by Marshall Bowden
Robert Hunter was as much responsible for the overall image of the Grateful Dead as any performing member of the band. As much as the visual imagery associated with the band, as much as the parking lot with its perpetual circus of food, drugs, ticket hawking, guitar playing and just hanging out. His recent death is another layer of mist that shrouds the hippie Avalon that once was deeper into memory and farther from the world we all continue to live in.
At first, the Dead was their audience, literally a part of the party at Ken Kesey’s acid tests. As they evolved and became more well known their fans became more and more devoted to their music, their lifestyle, and the sense of Tao, of wholeness, imbued with a sense of mysticism and magic that hung over the music.
Robert Hunter was a poet who scored the best gig ever. He joins Peter Sinfield, Hal David, and Bernie Taupin in a select group of non-performing ’70s lyricists whose work was indispensable in creating the identity of the musical composers with whom they worked. Sinfield with King Crimson and Taupin with Elton John were more than songwriting partners or lyricists–when Crimson or John was up on stage performing, Sinfield and Taupin were right up there with them, a part of the band.
So it was with Robert Hunter. Reputed to have been the great-grandson of Scottish poet Robert Burns, he had an ability to use words in ways that could suggest a sepia-toned era without filling in too many details. By the same token, he could create a fantasy world that was both futuristic and mystical and at the same time full of down-home wisdom. He could be inspired by American roots music and old English ballads or he could open with a Homeric entreaty: “Let my inspiration flow/in token rhymes suggesting rhythm.”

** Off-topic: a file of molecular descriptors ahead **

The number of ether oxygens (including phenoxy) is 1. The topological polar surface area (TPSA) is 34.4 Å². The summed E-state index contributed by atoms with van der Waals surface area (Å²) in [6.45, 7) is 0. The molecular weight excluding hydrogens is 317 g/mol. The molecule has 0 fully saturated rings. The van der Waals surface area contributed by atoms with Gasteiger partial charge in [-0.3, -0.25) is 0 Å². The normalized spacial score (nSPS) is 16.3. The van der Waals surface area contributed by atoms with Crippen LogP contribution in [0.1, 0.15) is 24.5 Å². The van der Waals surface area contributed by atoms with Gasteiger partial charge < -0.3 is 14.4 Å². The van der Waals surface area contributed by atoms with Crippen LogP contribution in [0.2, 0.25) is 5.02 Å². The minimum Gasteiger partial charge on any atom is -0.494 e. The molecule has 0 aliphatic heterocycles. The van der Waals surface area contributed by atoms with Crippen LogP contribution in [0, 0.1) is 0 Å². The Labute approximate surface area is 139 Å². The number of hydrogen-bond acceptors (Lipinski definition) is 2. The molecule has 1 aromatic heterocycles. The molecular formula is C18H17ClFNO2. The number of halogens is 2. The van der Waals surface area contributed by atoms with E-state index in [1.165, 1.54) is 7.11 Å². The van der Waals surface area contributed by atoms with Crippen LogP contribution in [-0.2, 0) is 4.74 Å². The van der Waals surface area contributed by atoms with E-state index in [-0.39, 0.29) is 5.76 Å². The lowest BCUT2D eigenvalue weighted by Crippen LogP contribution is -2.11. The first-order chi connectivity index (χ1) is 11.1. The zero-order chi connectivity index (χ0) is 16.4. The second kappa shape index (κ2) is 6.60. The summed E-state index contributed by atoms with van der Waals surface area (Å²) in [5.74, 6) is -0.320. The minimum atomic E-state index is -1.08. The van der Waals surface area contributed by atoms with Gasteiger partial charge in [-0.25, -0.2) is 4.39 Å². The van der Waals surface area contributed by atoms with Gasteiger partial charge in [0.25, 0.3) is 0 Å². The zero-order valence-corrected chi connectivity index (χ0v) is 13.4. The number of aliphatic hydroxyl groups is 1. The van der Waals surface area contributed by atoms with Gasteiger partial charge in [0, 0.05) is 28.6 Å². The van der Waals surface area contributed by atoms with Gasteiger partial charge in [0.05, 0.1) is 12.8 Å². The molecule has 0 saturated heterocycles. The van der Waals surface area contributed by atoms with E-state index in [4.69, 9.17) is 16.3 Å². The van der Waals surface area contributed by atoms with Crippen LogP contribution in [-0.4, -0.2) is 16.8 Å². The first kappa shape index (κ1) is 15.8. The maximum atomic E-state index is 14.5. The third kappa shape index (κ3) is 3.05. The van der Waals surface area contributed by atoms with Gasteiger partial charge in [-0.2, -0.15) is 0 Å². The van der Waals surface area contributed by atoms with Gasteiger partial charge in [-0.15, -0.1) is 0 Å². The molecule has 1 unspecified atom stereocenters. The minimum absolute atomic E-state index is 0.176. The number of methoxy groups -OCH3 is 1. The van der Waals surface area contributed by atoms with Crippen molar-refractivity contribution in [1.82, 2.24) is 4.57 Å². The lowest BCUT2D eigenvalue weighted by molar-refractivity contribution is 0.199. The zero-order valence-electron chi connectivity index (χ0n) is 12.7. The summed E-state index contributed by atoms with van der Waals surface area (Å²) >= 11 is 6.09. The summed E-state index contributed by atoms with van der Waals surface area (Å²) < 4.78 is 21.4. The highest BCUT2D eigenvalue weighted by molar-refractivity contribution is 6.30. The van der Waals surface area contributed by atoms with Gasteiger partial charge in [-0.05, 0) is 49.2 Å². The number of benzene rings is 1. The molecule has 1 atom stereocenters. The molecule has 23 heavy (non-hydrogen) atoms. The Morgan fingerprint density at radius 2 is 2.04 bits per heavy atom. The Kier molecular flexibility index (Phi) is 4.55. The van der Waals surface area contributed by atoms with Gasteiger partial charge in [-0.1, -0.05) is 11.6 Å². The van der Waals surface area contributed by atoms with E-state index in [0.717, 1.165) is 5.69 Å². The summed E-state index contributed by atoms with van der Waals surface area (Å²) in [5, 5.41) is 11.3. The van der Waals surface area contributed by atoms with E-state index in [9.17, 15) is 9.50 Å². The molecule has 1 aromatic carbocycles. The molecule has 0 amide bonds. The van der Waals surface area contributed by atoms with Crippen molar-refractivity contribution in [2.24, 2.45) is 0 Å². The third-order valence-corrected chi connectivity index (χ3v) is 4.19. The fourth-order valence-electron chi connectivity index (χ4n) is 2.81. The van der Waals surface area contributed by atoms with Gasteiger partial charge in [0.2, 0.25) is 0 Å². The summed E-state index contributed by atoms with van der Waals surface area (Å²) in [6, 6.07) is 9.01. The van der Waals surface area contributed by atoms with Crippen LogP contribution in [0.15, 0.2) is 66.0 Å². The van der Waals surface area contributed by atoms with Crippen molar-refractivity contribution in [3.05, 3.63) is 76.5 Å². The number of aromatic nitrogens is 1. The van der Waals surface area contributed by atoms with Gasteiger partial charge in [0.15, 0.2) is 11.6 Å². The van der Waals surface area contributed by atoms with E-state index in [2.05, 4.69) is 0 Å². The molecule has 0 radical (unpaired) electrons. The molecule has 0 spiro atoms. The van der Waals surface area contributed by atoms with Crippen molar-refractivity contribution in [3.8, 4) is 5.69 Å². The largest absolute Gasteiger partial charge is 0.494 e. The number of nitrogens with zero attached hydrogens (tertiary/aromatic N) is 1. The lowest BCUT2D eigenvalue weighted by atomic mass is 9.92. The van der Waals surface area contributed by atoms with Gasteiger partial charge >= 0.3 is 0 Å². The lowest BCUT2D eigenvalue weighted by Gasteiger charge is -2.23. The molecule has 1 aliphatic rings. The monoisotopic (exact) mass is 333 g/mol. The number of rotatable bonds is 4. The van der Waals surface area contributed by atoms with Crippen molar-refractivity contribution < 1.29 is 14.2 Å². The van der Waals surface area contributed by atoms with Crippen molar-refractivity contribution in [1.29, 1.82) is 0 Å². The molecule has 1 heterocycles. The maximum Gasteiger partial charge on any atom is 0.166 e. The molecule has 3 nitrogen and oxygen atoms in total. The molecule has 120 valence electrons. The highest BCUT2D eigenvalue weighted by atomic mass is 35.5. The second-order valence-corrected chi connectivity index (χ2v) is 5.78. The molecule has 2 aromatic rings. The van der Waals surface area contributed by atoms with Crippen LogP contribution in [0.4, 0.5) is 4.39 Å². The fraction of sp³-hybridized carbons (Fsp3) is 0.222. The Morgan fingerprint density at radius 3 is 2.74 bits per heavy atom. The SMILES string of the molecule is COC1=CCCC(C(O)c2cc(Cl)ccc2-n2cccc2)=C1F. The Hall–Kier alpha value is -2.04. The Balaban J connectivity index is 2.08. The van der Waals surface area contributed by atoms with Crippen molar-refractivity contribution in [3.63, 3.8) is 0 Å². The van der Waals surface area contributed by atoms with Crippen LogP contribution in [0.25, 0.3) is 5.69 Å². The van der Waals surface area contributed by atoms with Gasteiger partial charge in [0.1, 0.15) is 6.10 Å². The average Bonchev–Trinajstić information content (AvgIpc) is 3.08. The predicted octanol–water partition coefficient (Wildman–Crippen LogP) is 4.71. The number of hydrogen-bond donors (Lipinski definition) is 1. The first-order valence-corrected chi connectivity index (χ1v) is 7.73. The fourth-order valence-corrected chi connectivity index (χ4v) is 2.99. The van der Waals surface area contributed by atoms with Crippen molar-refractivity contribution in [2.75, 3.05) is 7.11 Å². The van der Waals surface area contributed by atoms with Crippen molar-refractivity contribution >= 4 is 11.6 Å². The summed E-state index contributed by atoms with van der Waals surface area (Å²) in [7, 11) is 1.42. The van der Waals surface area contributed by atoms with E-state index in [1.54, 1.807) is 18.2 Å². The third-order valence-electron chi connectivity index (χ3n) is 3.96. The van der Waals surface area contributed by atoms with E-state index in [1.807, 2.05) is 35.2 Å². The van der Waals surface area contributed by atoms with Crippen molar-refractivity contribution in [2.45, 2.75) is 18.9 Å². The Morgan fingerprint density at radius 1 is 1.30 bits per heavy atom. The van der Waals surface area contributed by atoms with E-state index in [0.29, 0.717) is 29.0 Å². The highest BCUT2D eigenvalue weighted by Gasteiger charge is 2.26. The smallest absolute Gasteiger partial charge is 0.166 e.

But Robert Hunter was not just a poet (he translated Rilke’s Duino Elegies) and lyricist; he was genuinely steeped in traditional American folk music and he and Jerry Garcia were playing the cafe scene together before there even was a Grateful Dead. From Garcia, he learned a lot of traditional songs from the bluegrass and jug band genres and he knew how to structure his lyrics to fit these musical forms.
Some of Hunter’s early lyrics for the Dead were, unsurprisingly, influenced by the band’s experimentation with LSD and the famous acid tests hosted by writer Ken Kesey. Like Kesey, Hunter was a volunteer for government experiments with psychedelic drugs and he turned his experiences into poetry and song lyrics. While the lyrics do have a drug-induced haze about them, they also harken to writers and poets who treated words in a playful way and were not above using nonsense syllables, such as Edith Sitwell and James Joyce:
“You know, I’ve written things which are so personal nobody could ever have the slightest idea, like, you know, look at – look for a while at the China Cat Sunflower proud walking jingle in the midnight sun. Now that gets into kind of Joycean word salad. And some people, strangely enough, know just what I mean by it. But don’t – I couldn’t explain that.”
His lyrics could be hard-edged as well, as on “Jack Straw,” which he wrote with Bob Weir, about two grifters traveling together when one becomes murderous:
Hurts my ears to listen
Burns my eyes to see
Cut down a man in cold blood, Shannon
Might as well be me
By the end of the song, the narrator’s fears have come true:
Jack Straw from Wichita
Cut his buddy down
Dug for him a shallow grave
And laid his body down
Or “New Speedway Boogie,” which documents the aftermath of the Altamont murder in chilling detail: “Now I don’t know but I’ve been told/in the heat of the sun a man died of cold.”
While Garcia was easily Robert Hunter’s most frequent writing partner he worked with a number of other songwriters and musicians, perhaps most notably Bob Dylan. The two wrote a couple of songs on Dylan’s album Down in the Groove (1988) and pretty much the entire Together Through Life (2009) album and the song “Duquesne Whistle Stop,” (2012) which Dylan still frequently performs live. “He’s got a way with words and I do too,” said Dylan in 2009. “We both write a different type of song than what passes today for songwriting.”
The Dead’s lyrics, music, and the sense of community that they shared with their fans came from shared values and a sense of all being in this predicament of life together. That’s the same kind of feeling that aligns so many country music performers with their audiences of everyday people just trying to make it through another week. Hunter’s lyrics for “A Touch of Grey,” one of the Dead’s few mainstream hit records, could just as easily have come from the pen of performers like Hank Williams or Willie Nelson:
The shoe is on the hand it fits, there’s really nothing much to it
Whistle through your teeth and spit ’cause it’s alright
Oh well, a touch of grey kinda suits you anyway
And that was all I had to say and it’s alright
I will get by
I will get by
I will get by
I will survive
So may we all.